On average, small businesses in the UK waste over 120 hours a year on backoffice and administrative tasks - time which could be much better spent focusing on core business activities (Source). Around 6% of total staff time is spent performing back-office tasks manually, because businesses do not have the technology in place to streamline them.
For this article, let's take the example of a (fictional) web design company, Contoso Ltd. Contoso operates by taking an initial contact from a prospect, going through a series of email and telephone-based consultations, agreeing upon a quotation, and then issuing invoices when the work is complete.
Currently, Contoso operates these systems to achieve this:
In order for Contoso to complete a full interaction with a client, the following steps need to happen:
With Contoso's current system come a number of challenges and pain points, both during day-to-day running and from a regulatory perspective.
In order to alleviate these concerns and rise to the challenges presented, we would propose Contoso implement a modern, modular ERP system to centralize and consolidate its data collection and administrative operations into the one place.
At the mention of the word "ERP", one can easily be forgiven for immediately thinking of systems such as SAP or JDE: unwieldy, expensive behemoths aimed squarely at businesses in the "large to enormous" size bracket. As a result, many small to medium businesses miss out on many benefits a properly implemented ERP can bring.
The acronym "ERP" stands for Enterprise Resource Planning, and is a term used to describe systems which aim to bring all of a business's management and administrative tasks into the same place and to minimize duplicate data entry.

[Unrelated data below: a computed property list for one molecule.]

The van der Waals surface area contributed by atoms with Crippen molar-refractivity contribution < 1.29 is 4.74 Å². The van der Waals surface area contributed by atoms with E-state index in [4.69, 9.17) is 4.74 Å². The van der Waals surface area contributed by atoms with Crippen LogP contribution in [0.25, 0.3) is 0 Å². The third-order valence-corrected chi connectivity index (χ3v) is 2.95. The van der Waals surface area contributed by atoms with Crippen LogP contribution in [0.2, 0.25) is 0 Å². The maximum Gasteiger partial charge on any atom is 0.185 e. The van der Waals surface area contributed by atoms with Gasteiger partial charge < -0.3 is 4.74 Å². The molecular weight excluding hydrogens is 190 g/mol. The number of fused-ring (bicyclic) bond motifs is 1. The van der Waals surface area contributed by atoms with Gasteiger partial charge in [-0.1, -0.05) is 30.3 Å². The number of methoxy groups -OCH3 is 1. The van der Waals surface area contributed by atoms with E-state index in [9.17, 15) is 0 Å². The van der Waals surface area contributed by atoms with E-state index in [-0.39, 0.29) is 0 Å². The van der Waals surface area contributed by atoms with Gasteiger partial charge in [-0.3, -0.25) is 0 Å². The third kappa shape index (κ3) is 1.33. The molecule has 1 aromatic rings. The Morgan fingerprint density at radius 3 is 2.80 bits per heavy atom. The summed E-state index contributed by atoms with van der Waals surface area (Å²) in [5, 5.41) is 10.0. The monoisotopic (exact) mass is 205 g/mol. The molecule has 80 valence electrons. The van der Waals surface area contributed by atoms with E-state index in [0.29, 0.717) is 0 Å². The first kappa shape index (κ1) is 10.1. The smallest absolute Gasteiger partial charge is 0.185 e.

The core philosophy of ERP is that one piece of data exists once in one place. This means that if a salesperson takes down John Doe's details, then that information should never need to be taken again - it should be available throughout the company to whichever department needs it.
Modern ERP solutions such as Odoo work by breaking down their functionality into modules - for example CRM, Invoicing, Inventory, HR, Website CMS and many others. Each module is designed to manage a specific business area, while keeping duplication of data to an absolute minimum.
As mentioned above, a core tenet of ERP design is that one piece of data exists once in one place. Currently, most businesses operate multiple different packages each providing a specific function, such as separate CRM, billing, and accounting systems; and as a result they need to re-enter the same data into each of these separate systems. This introduces opportunities for errors, and also creates a lot of staff overhead keeping track of everything.
A modern ERP system would roll all this into the one place - making sure that staff only need to enter new data once.
Let us look again at the step-by-step description of Contoso's interactions with their client, this time with their backoffice tasks being run through an Odoo-based ERP.
As a result of this solution, Contoso's staff now only need to collect data once - and many previously time-consuming tasks have been streamlined into requiring less than three clicks of a mouse, leaving everybody free to focus on core activities.